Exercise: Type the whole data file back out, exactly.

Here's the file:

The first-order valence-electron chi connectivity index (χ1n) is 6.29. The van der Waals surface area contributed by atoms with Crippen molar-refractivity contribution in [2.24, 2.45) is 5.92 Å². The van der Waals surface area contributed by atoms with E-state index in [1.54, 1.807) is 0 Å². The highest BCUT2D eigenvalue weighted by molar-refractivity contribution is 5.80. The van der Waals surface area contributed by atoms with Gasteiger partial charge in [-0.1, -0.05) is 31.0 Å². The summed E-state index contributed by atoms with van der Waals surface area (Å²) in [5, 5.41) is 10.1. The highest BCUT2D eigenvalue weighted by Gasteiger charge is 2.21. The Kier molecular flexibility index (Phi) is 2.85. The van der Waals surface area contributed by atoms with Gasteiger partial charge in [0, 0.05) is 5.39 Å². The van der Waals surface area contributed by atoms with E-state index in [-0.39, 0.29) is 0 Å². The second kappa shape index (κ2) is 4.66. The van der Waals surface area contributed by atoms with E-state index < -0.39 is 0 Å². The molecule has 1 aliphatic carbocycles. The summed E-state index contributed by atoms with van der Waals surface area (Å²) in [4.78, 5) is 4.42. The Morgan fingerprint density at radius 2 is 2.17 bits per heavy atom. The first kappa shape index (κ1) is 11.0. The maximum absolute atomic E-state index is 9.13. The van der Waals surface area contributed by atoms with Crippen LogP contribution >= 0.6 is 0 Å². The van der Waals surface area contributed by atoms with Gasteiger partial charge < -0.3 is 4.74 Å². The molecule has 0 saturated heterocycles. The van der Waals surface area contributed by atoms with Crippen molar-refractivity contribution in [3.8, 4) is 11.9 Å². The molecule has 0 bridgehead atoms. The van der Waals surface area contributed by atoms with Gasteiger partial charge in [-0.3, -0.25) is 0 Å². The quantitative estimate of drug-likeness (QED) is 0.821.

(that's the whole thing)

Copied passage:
The first-order valence-electron chi connectivity index (χ1n) is 6.29. The van der Waals surface area contributed by atoms with Crippen molar-refractivity contribution in [2.24, 2.45) is 5.92 Å². The van der Waals surface area contributed by atoms with E-state index in [1.54, 1.807) is 0 Å². The highest BCUT2D eigenvalue weighted by molar-refractivity contribution is 5.80. The van der Waals surface area contributed by atoms with Gasteiger partial charge in [-0.1, -0.05) is 31.0 Å². The summed E-state index contributed by atoms with van der Waals surface area (Å²) in [5, 5.41) is 10.1. The highest BCUT2D eigenvalue weighted by Gasteiger charge is 2.21. The Kier molecular flexibility index (Phi) is 2.85. The van der Waals surface area contributed by atoms with Gasteiger partial charge in [0, 0.05) is 5.39 Å². The van der Waals surface area contributed by atoms with E-state index in [-0.39, 0.29) is 0 Å². The second kappa shape index (κ2) is 4.66. The van der Waals surface area contributed by atoms with E-state index < -0.39 is 0 Å². The molecule has 1 aliphatic carbocycles. The summed E-state index contributed by atoms with van der Waals surface area (Å²) in [4.78, 5) is 4.42. The Morgan fingerprint density at radius 2 is 2.17 bits per heavy atom. The first kappa shape index (κ1) is 11.0. The maximum absolute atomic E-state index is 9.13. The van der Waals surface area contributed by atoms with Crippen LogP contribution >= 0.6 is 0 Å². The van der Waals surface area contributed by atoms with Gasteiger partial charge < -0.3 is 4.74 Å². The molecule has 0 saturated heterocycles. The van der Waals surface area contributed by atoms with Crippen molar-refractivity contribution in [3.8, 4) is 11.9 Å². The molecule has 0 bridgehead atoms. The van der Waals surface area contributed by atoms with Gasteiger partial charge in [-0.3, -0.25) is 0 Å². The quantitative estimate of drug-likeness (QED) is 0.821.